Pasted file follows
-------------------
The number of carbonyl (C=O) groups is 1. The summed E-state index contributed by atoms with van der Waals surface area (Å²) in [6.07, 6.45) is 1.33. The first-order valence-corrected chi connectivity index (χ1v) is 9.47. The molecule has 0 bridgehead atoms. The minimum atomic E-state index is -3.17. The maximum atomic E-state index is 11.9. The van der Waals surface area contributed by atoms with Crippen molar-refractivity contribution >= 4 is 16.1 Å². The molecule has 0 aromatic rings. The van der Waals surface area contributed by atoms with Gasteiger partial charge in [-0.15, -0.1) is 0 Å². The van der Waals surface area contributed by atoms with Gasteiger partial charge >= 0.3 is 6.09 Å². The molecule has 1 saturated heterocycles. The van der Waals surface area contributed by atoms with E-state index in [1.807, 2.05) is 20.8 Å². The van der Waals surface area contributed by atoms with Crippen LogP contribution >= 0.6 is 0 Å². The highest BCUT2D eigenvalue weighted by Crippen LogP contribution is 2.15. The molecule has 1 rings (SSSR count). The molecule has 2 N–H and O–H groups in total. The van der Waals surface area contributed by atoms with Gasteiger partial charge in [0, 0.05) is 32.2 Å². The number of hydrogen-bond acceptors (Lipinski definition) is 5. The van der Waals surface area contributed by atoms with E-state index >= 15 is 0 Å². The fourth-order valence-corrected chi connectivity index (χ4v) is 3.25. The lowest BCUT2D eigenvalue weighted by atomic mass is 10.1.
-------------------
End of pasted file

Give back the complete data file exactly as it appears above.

The number of carbonyl (C=O) groups is 1. The summed E-state index contributed by atoms with van der Waals surface area (Å²) in [6.07, 6.45) is 1.33. The first-order valence-corrected chi connectivity index (χ1v) is 9.47. The molecule has 0 bridgehead atoms. The minimum atomic E-state index is -3.17. The maximum atomic E-state index is 11.9. The van der Waals surface area contributed by atoms with Crippen molar-refractivity contribution >= 4 is 16.1 Å². The molecule has 0 aromatic rings. The van der Waals surface area contributed by atoms with Gasteiger partial charge in [-0.15, -0.1) is 0 Å². The van der Waals surface area contributed by atoms with Gasteiger partial charge >= 0.3 is 6.09 Å². The molecule has 1 saturated heterocycles. The van der Waals surface area contributed by atoms with E-state index in [1.807, 2.05) is 20.8 Å². The van der Waals surface area contributed by atoms with Crippen LogP contribution >= 0.6 is 0 Å². The highest BCUT2D eigenvalue weighted by Crippen LogP contribution is 2.15. The molecule has 1 rings (SSSR count). The molecule has 2 N–H and O–H groups in total. The van der Waals surface area contributed by atoms with Gasteiger partial charge in [0, 0.05) is 32.2 Å². The number of hydrogen-bond acceptors (Lipinski definition) is 5. The van der Waals surface area contributed by atoms with E-state index >= 15 is 0 Å². The fourth-order valence-corrected chi connectivity index (χ4v) is 3.25. The lowest BCUT2D eigenvalue weighted by atomic mass is 10.1.